The results of a recent survey by London-based trading and investment firm Saxo has found that 41% of British sports fans have cancelled a subscription to a sports channel in response to the cost-of-living crisis.
As Brits tighten their belts, spending on sports network subscriptions is on the decline and live attendance of sporting events falters.
The survey discovered that fans in the 16-24 age group were most likely to cancel, with a whopping 60% of respondents reporting that they had cancelled at least one subscription.
50% of fans in the 25-34 age bracket did the same.
What's more, some 46% of sports fans on the whole said that they have been dissuaded from regularly attending sporting events as they struggle to cope financially.
Saxo Senior Marketing and Engagement Manager, Harry Leyburn, responded to the results of the study:
“The results of this survey suggest that even live sports isn’t impervious to the cost of living crisis.”
“The obsessive enthusiasm of live sports fans has made it undoubtedly one of the undisputed financial successes of the 21st century and typically ‘recession-proof’. However, even the fervent passion of fans is starting to wane as these figures show, with fewer fans across the UK attending live sporting events because of the fall in ‘real’ incomes."
“Typically, when attendances drop, we would then expect to see people instead choosing to watch games. Yet fans are being forced to cut back on even watching sport on television as a result of the crisis gripping the UK.”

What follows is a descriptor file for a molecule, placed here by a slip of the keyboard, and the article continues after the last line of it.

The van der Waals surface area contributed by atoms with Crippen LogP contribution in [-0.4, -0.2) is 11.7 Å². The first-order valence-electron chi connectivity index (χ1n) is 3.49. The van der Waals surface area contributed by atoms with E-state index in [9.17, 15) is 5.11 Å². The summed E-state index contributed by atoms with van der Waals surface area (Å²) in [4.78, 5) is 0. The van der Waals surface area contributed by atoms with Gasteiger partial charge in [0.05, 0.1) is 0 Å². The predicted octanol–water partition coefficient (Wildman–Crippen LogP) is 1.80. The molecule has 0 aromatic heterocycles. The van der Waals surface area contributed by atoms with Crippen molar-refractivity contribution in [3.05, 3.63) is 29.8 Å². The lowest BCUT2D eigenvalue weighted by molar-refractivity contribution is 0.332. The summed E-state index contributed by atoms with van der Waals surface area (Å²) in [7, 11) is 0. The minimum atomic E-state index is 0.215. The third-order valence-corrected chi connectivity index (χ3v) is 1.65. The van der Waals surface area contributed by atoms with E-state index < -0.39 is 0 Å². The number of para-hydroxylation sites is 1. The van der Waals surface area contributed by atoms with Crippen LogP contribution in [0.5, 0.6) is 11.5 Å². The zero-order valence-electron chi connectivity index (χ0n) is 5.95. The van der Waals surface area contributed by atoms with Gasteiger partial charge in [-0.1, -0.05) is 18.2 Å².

Not only are fans staying away from stadiums and arenas, they are even cutting costs when it comes to following live sports from home.
However, we would be foolish to expect that those same obsessed, passionate fans are simply not watching sports anymore. They are much more likely to be using illegal live streams to keep up with their favourite sports teams.
Following the recent sentencing of the latest illegal sports streaming gang to be caught by authorities, there is heavy debate in the UK regarding the cost of watching sports, in particular Premier League football.
The situation seems to be coming to a head, with more and more fans either unwilling or unable to keep up with the skyrocketing costs of the various subscriptions needed to follow their favourite sports. Illegal live streaming continues to thrive. Authorities are now warning the users of these streams, not only the gangs. It's a problem which is getting uglier by the minute.
This particular survey by Saxo questioned 1,000 people and asked them to discuss how often they attend live sporting events in person and how they consume such content from their homes.
This stark response from the public will surely serve as yet another reminder to all major stakeholders in elite sport that change is sorely needed.
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